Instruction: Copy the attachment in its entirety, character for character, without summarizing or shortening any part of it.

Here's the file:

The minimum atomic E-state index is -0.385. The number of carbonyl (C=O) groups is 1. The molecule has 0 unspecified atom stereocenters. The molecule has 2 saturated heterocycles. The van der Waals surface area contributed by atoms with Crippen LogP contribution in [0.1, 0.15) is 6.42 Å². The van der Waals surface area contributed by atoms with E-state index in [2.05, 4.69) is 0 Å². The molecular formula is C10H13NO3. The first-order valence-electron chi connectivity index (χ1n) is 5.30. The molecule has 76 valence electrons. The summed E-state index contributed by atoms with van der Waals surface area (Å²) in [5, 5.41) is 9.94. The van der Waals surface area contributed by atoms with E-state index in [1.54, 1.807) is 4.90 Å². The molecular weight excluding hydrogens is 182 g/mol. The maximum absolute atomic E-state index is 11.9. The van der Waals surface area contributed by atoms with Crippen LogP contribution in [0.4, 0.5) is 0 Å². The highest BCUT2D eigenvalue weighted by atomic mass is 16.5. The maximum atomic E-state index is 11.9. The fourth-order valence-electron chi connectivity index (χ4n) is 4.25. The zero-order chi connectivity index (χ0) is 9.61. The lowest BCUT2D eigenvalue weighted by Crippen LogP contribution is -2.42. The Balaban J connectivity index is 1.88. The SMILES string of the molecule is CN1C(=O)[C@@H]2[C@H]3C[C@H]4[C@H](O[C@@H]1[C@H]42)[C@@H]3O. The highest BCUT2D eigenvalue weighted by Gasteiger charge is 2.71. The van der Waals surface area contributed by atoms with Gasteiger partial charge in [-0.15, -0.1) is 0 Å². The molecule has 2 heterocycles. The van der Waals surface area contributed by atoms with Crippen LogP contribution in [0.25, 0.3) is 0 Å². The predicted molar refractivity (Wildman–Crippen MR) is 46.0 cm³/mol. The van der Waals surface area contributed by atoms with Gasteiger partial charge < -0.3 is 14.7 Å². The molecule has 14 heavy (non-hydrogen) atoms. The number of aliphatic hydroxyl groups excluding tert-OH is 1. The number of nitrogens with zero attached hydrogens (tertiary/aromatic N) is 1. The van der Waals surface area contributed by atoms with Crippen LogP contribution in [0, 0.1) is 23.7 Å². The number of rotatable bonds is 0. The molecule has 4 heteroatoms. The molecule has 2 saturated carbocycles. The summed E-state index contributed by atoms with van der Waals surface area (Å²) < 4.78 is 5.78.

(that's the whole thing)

The minimum atomic E-state index is -0.385. The number of carbonyl (C=O) groups is 1. The molecule has 0 unspecified atom stereocenters. The molecule has 2 saturated heterocycles. The van der Waals surface area contributed by atoms with Crippen LogP contribution in [0.1, 0.15) is 6.42 Å². The van der Waals surface area contributed by atoms with E-state index in [2.05, 4.69) is 0 Å². The molecular formula is C10H13NO3. The first-order valence-electron chi connectivity index (χ1n) is 5.30. The molecule has 76 valence electrons. The summed E-state index contributed by atoms with van der Waals surface area (Å²) in [5, 5.41) is 9.94. The van der Waals surface area contributed by atoms with E-state index in [1.54, 1.807) is 4.90 Å². The molecular weight excluding hydrogens is 182 g/mol. The maximum absolute atomic E-state index is 11.9. The van der Waals surface area contributed by atoms with Crippen LogP contribution in [0.4, 0.5) is 0 Å². The highest BCUT2D eigenvalue weighted by atomic mass is 16.5. The maximum atomic E-state index is 11.9. The fourth-order valence-electron chi connectivity index (χ4n) is 4.25. The zero-order chi connectivity index (χ0) is 9.61. The lowest BCUT2D eigenvalue weighted by Crippen LogP contribution is -2.42. The Balaban J connectivity index is 1.88. The SMILES string of the molecule is CN1C(=O)[C@@H]2[C@H]3C[C@H]4[C@H](O[C@@H]1[C@H]42)[C@@H]3O. The highest BCUT2D eigenvalue weighted by Gasteiger charge is 2.71. The van der Waals surface area contributed by atoms with Gasteiger partial charge in [-0.15, -0.1) is 0 Å². The molecule has 2 heterocycles. The van der Waals surface area contributed by atoms with Crippen LogP contribution in [0.25, 0.3) is 0 Å². The predicted molar refractivity (Wildman–Crippen MR) is 46.0 cm³/mol. The van der Waals surface area contributed by atoms with Gasteiger partial charge < -0.3 is 14.7 Å². The molecule has 14 heavy (non-hydrogen) atoms. The number of aliphatic hydroxyl groups excluding tert-OH is 1. The number of nitrogens with zero attached hydrogens (tertiary/aromatic N) is 1. The van der Waals surface area contributed by atoms with Crippen LogP contribution in [0, 0.1) is 23.7 Å². The number of rotatable bonds is 0. The molecule has 4 heteroatoms. The molecule has 2 saturated carbocycles. The summed E-state index contributed by atoms with van der Waals surface area (Å²) < 4.78 is 5.78.